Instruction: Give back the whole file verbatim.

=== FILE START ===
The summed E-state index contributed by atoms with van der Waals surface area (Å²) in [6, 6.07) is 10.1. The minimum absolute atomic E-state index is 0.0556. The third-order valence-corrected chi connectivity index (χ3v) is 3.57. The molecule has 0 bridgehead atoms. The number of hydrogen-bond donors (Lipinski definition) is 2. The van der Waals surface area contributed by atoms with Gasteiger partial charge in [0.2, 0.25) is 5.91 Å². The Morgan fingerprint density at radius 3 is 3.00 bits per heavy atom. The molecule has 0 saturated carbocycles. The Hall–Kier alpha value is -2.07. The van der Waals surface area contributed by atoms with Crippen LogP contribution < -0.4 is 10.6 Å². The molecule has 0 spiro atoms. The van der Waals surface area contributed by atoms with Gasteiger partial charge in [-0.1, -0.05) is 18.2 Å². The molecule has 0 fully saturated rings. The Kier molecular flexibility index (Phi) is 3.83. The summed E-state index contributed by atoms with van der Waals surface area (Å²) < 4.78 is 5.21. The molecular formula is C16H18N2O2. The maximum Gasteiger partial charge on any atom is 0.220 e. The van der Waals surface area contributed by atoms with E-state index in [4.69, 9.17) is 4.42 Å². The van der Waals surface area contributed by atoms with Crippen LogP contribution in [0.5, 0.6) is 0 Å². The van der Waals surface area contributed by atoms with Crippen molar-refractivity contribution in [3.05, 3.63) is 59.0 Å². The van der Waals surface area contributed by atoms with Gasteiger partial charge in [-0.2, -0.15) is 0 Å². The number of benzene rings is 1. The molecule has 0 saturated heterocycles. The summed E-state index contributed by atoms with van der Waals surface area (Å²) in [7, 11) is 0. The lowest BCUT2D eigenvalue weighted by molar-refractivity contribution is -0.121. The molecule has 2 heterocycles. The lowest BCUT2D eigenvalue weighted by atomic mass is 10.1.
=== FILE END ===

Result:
The summed E-state index contributed by atoms with van der Waals surface area (Å²) in [6, 6.07) is 10.1. The minimum absolute atomic E-state index is 0.0556. The third-order valence-corrected chi connectivity index (χ3v) is 3.57. The molecule has 0 bridgehead atoms. The number of hydrogen-bond donors (Lipinski definition) is 2. The van der Waals surface area contributed by atoms with Gasteiger partial charge in [0.2, 0.25) is 5.91 Å². The Morgan fingerprint density at radius 3 is 3.00 bits per heavy atom. The molecule has 0 saturated carbocycles. The Hall–Kier alpha value is -2.07. The van der Waals surface area contributed by atoms with Crippen LogP contribution < -0.4 is 10.6 Å². The molecule has 0 spiro atoms. The van der Waals surface area contributed by atoms with Gasteiger partial charge in [-0.1, -0.05) is 18.2 Å². The molecule has 0 fully saturated rings. The Kier molecular flexibility index (Phi) is 3.83. The summed E-state index contributed by atoms with van der Waals surface area (Å²) < 4.78 is 5.21. The molecular formula is C16H18N2O2. The maximum Gasteiger partial charge on any atom is 0.220 e. The van der Waals surface area contributed by atoms with E-state index in [4.69, 9.17) is 4.42 Å². The van der Waals surface area contributed by atoms with Crippen LogP contribution in [0.5, 0.6) is 0 Å². The van der Waals surface area contributed by atoms with Crippen molar-refractivity contribution in [3.05, 3.63) is 59.0 Å². The van der Waals surface area contributed by atoms with Gasteiger partial charge in [-0.2, -0.15) is 0 Å². The number of benzene rings is 1. The molecule has 0 saturated heterocycles. The summed E-state index contributed by atoms with van der Waals surface area (Å²) in [7, 11) is 0. The lowest BCUT2D eigenvalue weighted by molar-refractivity contribution is -0.121. The molecule has 2 heterocycles. The lowest BCUT2D eigenvalue weighted by atomic mass is 10.1.